Where do we take our pilot now?
Although these are risks with using a reflective portfolio solution in WiseFlow, the prospect and the potential gain of this authentic assessment are exciting. We’ve taken the plunge and proven the concept works, highlighting potential development areas which we really hope get some traction and we’d like to think WiseFlow will be open to listening to these developmental ideas. As for our pilot project as a whole, we move into a second phase of the pilot with a continued focus on reflective portfolios but also some other areas of assessment we have struggled with in the past, such as large file submissions. We have a plethora of training and support we are actively developing and working with local teams to ensure staff feel confident using the systems.
We continue to have a waiting list for academics who are wanting to work with us to develop reflective portfolios in WiseFlow. I find myself meeting with academics on a weekly basis to discuss potential projects and reflective portfolio solutions in their disciplines. So far, we’ve done no real advertising, and this interest has been created from word of mouth and from those who have used it as students. We are keen to share our experiences with other Universities in WiseFlow user groups, who are actively keen to explore this and want to learn about our innovative approach. However, we need to be open and honest about the limitations that this solution has at the moment. Collectively, we might hold enough power to make change happen but until that point, caution must be taken before embarking on a reflective portfolio to ensure this is the correct fit for assessment.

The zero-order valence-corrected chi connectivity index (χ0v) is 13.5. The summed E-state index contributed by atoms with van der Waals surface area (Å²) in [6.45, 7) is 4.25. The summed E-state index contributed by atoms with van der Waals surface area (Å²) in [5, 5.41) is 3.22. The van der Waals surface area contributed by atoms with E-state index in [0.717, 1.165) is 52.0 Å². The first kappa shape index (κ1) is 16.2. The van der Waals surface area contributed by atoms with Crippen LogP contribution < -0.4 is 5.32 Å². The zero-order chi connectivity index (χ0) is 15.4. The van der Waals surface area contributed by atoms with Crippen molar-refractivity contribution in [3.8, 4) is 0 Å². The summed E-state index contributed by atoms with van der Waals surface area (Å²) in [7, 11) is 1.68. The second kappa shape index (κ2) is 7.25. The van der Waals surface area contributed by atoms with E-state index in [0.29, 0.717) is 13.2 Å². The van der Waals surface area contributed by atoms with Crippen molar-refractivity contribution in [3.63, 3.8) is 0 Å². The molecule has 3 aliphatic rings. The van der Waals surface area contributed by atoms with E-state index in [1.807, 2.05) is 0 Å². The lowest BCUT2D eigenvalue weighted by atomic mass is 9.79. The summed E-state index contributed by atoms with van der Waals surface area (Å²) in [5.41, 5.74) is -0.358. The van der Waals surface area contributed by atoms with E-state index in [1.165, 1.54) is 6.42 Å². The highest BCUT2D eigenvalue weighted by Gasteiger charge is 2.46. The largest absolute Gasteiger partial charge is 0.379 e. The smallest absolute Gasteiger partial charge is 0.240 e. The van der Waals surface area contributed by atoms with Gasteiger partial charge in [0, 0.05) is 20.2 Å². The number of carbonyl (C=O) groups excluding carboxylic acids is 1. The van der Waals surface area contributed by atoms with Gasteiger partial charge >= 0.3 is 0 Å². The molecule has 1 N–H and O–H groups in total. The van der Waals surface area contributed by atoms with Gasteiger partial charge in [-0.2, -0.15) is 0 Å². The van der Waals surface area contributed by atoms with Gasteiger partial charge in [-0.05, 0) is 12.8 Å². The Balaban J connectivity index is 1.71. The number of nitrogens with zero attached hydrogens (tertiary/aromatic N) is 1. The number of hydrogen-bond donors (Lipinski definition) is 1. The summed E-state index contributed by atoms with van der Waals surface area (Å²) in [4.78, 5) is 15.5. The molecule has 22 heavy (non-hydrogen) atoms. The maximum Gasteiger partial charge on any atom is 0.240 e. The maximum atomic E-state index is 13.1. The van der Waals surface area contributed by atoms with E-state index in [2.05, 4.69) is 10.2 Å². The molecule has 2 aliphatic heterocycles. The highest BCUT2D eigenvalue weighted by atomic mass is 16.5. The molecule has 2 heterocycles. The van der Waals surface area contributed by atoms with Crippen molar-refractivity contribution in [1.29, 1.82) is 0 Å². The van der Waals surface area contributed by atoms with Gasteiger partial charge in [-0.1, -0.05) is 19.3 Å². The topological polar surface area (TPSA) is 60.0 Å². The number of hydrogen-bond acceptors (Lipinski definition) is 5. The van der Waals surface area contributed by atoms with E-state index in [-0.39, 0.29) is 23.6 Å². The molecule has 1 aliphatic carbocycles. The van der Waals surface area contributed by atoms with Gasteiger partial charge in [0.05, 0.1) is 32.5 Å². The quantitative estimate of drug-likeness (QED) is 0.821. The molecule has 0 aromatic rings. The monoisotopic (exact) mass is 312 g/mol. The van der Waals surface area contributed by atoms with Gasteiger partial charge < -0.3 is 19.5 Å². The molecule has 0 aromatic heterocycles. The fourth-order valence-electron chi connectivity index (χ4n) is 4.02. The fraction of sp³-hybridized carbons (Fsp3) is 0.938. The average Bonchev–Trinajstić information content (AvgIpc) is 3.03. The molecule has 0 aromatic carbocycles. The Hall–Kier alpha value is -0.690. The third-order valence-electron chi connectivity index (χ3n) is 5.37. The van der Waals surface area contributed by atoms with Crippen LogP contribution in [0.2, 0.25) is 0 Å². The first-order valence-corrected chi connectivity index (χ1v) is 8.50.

The potential of this solution is game-changing, not just for us, but for a lot of other Higher Education institutions across the world.
The future of reflective portfolios in WiseFlow is exciting – keep watching this space.
Credit Image: Photo by MidJourney